You know what I like the most about Saturday mornings? PDRs.
I hit six miles for the first time ever this morning. I’m in the midst of a wow-that-was-a-perfect-run streak, and I’m loving it. I never thought six miles (or running for over an hour) would feel not death-inducing, but so far so good. Wednesday’s run was also one of the best runs I’ve ever had. Both of these runs have been the first time I’ve ever really locked into a pace. I’ve heard distance runners talk about this all the time–how after you get past the second or third mile you fall into your pace and just go. When your goal is simply to finish without walking, this is a beautiful thing. Especially on today’s run, it seemed like I didn’t have any control over my legs after the first mile. They knew exactly what they were supposed to be doing and just took me on a wonderful ride.
Today’s run was really important because it was the first time I’ve run a hilly course. My normal runs are, more or less, flat as a pancake.
Today’s six-miler was quite different.
Since the 10K I’m running will not be nearly as flat as most of my training runs, it was great to get a run in on hills. It was also great to see that the hills did not make my run nearly as difficult as I expected it to be. That makes me feel a lot better about my race.
Monday, however, was not good. I had my second five-miler on Monday, and it was generally miserable, especially at the end. I was hot, hungry, and so, so tired by the time I hit 3.5 miles that the remaining 1.5 miles felt longer than the previous 3.5. (On the bright side, it led to a whole lot of positive self-talk, because the only way I was going to make it to the end of my five miles was by encouraging myself. It was still stinkin’ hard, but at least my head was on my side.)
I was not particularly happy with my time after Monday’s run, either. I started off fast by my standards with a 9:41 mile. My last mile, however, was an 11:42 disappointment. Even though I am just running to finish, I couldn’t help but be pretty frustrated with that time.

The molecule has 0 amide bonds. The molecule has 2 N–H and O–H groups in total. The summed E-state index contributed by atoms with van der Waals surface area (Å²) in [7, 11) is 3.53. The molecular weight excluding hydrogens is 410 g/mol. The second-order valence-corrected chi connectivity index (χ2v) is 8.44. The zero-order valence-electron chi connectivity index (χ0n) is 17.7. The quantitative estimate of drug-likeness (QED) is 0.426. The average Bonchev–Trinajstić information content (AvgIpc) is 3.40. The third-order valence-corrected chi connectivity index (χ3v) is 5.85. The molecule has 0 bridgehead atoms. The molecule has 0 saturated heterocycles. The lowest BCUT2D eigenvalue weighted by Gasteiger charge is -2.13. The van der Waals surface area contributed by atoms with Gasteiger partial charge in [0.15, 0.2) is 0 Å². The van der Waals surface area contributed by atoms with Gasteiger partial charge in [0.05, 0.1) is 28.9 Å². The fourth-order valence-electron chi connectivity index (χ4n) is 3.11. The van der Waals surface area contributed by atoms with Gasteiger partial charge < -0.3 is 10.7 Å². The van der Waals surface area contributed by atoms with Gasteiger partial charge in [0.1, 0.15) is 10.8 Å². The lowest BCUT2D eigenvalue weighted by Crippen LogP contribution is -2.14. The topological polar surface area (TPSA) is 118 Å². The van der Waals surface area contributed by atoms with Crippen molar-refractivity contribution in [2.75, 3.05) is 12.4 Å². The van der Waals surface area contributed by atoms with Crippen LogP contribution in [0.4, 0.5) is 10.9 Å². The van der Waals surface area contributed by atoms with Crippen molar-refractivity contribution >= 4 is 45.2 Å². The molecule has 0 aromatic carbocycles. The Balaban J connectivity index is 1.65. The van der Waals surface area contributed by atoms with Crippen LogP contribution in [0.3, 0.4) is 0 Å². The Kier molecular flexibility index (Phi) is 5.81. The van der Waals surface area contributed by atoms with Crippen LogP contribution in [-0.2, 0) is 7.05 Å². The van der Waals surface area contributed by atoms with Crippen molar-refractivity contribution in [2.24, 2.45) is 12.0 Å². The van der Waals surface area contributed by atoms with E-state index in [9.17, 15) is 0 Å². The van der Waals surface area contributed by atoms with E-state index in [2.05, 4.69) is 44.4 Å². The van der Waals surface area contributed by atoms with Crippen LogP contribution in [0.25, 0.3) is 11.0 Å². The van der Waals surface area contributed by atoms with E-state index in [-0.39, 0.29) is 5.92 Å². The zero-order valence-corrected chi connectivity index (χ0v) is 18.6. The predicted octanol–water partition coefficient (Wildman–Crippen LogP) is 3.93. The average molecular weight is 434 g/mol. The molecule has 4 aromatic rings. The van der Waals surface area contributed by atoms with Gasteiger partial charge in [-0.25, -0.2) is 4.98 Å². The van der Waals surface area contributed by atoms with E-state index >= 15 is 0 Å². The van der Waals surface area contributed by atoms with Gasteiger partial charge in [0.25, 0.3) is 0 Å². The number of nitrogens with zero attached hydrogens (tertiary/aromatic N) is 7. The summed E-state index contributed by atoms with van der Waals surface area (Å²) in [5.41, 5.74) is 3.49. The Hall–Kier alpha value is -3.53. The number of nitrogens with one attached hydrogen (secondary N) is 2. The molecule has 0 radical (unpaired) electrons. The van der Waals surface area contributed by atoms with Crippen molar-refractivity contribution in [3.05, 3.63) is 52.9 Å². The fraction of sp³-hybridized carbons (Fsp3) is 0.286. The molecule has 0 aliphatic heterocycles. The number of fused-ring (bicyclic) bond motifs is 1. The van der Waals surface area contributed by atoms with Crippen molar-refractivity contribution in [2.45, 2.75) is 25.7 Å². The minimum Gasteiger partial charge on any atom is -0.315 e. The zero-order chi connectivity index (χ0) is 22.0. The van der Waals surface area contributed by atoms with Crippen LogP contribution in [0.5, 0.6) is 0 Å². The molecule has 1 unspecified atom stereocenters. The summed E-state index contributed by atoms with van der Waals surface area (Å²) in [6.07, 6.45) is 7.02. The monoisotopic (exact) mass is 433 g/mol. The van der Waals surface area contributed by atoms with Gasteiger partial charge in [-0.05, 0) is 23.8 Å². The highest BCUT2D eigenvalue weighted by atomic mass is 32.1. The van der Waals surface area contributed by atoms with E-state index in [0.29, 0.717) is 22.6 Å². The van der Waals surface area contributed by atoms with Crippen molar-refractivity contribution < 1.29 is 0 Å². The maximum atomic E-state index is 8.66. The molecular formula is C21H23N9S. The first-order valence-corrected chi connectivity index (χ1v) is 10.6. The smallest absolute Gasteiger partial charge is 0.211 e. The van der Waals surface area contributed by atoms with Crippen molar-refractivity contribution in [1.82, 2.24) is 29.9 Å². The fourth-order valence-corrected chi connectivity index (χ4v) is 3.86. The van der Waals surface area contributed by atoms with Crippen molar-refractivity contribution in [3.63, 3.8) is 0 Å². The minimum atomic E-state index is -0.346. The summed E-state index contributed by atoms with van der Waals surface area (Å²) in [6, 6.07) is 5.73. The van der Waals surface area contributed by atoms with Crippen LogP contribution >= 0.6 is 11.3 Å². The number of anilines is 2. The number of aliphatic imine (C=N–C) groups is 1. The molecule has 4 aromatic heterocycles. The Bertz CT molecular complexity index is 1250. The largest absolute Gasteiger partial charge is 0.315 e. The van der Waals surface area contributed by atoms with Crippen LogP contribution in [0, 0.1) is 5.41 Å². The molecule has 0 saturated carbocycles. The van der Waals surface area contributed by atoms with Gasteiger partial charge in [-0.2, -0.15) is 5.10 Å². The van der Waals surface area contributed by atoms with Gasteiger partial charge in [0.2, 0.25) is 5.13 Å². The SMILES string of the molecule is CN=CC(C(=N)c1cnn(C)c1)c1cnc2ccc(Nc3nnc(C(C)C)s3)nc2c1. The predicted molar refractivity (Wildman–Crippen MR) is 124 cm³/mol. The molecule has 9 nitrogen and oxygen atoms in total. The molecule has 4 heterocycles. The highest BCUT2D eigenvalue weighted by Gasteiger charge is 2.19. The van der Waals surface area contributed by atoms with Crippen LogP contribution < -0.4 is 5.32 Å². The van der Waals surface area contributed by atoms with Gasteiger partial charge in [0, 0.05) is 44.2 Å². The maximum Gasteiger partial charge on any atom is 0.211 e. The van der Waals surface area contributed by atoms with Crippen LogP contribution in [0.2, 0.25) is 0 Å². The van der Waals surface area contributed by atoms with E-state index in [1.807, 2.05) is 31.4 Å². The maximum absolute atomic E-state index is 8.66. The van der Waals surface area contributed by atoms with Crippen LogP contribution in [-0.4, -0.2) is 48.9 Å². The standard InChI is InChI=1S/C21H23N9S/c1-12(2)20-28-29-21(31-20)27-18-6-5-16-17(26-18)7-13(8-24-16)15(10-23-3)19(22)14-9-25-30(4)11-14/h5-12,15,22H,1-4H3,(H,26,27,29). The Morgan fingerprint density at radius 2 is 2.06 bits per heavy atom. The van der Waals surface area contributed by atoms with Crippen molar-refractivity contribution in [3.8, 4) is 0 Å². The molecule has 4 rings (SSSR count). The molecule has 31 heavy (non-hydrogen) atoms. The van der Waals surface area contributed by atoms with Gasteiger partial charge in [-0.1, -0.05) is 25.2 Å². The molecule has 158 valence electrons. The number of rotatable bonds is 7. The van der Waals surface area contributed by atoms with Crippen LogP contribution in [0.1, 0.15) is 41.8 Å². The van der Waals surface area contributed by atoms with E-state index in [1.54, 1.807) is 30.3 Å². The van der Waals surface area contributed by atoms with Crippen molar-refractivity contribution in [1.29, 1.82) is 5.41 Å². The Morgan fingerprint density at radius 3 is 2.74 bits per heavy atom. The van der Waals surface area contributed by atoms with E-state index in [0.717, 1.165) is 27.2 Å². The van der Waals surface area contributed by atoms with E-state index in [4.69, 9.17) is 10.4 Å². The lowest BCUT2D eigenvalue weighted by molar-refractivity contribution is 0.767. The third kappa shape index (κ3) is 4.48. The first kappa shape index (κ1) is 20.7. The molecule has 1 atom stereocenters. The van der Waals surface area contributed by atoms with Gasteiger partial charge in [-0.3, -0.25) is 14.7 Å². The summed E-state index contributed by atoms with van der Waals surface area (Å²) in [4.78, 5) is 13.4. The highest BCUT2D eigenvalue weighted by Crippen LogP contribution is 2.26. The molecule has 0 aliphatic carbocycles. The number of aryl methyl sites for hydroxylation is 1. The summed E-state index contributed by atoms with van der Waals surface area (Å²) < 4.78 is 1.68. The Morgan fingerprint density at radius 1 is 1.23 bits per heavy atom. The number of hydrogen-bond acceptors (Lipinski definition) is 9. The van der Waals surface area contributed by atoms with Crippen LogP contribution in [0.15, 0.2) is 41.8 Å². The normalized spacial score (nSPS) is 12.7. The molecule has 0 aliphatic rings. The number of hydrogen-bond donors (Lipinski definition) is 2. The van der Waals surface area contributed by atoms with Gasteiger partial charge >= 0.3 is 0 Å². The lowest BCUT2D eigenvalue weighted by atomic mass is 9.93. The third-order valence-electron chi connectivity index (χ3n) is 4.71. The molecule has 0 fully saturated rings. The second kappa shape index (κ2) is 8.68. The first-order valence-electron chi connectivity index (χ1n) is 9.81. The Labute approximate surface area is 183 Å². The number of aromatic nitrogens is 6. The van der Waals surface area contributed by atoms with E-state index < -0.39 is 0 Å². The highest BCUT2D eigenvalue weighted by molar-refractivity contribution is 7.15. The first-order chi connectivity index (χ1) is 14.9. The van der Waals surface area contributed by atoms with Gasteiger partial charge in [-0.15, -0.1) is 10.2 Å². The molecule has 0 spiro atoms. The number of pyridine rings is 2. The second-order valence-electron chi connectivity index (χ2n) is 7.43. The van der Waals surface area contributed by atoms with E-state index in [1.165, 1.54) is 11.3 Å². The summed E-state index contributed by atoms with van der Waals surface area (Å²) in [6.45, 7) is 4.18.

During my track workout on Tuesday, I did some pondering over Monday’s run. Tuesday was my second track workout, and I noticed that it wasn’t nearly as weird as my first track workout. See, I was always a sprinter back in my track days during middle school and high school. I’ve done mile runs on tracks during my lifetime, but by and large my experience running on tracks has been 400 meters or less (usually much, much less: the 100 or 4×100 were my favorite running events. I liked long jumping even more, and that involved running maybe 70 feet). You can’t really run 800 intervals like you run a 100 dash, though, and this was a hard thing for me to adjust to. I felt like such a slacker running and jogging on the track rather than sprinting. I had to change my expectations for myself on the track to make the workout work.
On Tuesday, I came to the same realization in regards to my other training runs. Running super slow miles last Saturday and Monday really brought me down because earlier in my training, I was turning in 9:45 miles at worst. While that (or much faster) may be a sustainable pace for me when I’m only going three miles, it’s not when I’m running five or six miles. Since I started running four milers and more, my pace has generally hovered around 10:30/mile. This is okay. My goal is not to win my 10K. My goal is not even to run it at the same pace that I’ve run my 5Ks. My goal is simply to finish without stopping. If that means running 10:30 miles for my first 10K, so be it. Changing my expectations and accepting my slower-than-molasses pace made a world of difference in my Wednesday and Saturday runs. It’s all about the mindset, people.
How do you deal with disappointing runs/workouts?
Unrelated, but any Easter plans? — My biggest plan is to eat all the chocolate I see, because man, it’s been a long 40 days. A post on that is forthcoming But I’m also very excited for church, because Easter is one of my favorite church year holidays.